Sustaining mahogany: research and silviculture in Mexico's community forests
Snook, L.K. 2005. Sustaining mahogany: research and silviculture in Mexico's community forests . Bois et Forets des Tropiques 285 (3) :55-65. ISSN: 0006-579X.
Permanent link to cite or share this item: http://hdl.handle.net/10568/19306
External link to download this item: http://www.cifor.org/nc/online-library/browse/view-publication/publication/1884.html
The most important timber species in Neotropics, mahogany (Swietenia macrophylla) is still harvested from natural forests. The difficulty of ensuring its regeneration in logged-over forests was a primary reason for listing this species in CITES appendix II in 2003, requiring producer countries to develop sustainable production systems. The most advanced efforts are those of communities that harvest multiple products, including more than 8000 m cubic/year of mahogany timber, from all over nearly 730 000 hectares of production forests on Mexico's Yucatan peninsula. Over the past twenty years, their foresters have developed inventories and managment plans and overseen enrichment planting efforts, while researchers have established experiments and studies to evaluate management alternatives. Seven years of research on mahogani regeneration has revealed that mahogany trees with diameters superior to 75 cm are the most important seed producers, but selective harvesting of all trees over the minimum diameter limit of 55 cm is depleting them. Silvicultural experiments on different sizes of clearings have shown that 5 000 square m clearings produced by machinery or burning, treatments which impede resprouting by trees of other species, were most favorable, to establishment and growth of mahogany seedlings. Seedlings did not survive when planted under the forest canopy. Researchers, foresters, government agencies, and communities have been collaborating to integrate these new findings into revised management guidelines and to modify forestry policies accordingly. These findings are likely to be applicable to the management of this species elsewhere in its native range, and possibly also to the closely related African mahoganies.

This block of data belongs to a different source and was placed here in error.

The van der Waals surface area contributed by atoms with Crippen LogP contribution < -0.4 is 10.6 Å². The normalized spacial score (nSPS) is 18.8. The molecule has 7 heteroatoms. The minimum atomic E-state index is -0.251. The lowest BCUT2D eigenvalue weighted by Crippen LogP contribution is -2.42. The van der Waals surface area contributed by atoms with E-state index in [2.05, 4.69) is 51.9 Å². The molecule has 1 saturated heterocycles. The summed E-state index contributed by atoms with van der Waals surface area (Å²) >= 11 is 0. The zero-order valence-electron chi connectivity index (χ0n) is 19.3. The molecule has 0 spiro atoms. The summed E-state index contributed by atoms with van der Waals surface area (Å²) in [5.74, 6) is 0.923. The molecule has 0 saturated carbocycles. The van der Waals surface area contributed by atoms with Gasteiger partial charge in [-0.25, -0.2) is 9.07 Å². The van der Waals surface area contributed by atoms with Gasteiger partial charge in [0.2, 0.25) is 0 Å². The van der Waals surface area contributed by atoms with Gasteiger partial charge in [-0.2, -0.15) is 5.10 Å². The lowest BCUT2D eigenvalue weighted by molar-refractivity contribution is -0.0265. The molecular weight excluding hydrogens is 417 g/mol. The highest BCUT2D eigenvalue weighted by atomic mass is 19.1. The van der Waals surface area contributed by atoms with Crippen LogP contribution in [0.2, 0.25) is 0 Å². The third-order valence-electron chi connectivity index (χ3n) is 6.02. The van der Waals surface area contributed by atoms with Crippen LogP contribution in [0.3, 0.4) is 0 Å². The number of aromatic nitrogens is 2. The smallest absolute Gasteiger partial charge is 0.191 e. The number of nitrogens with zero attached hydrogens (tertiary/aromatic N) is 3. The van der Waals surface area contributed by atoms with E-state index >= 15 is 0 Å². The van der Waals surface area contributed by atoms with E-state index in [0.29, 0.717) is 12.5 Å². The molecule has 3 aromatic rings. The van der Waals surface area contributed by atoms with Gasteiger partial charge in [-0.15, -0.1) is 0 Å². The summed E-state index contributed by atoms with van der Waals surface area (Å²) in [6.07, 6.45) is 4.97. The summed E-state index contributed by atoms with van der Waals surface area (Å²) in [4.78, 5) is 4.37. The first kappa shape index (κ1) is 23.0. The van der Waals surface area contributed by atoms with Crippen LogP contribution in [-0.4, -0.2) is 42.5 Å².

- CIFOR Archive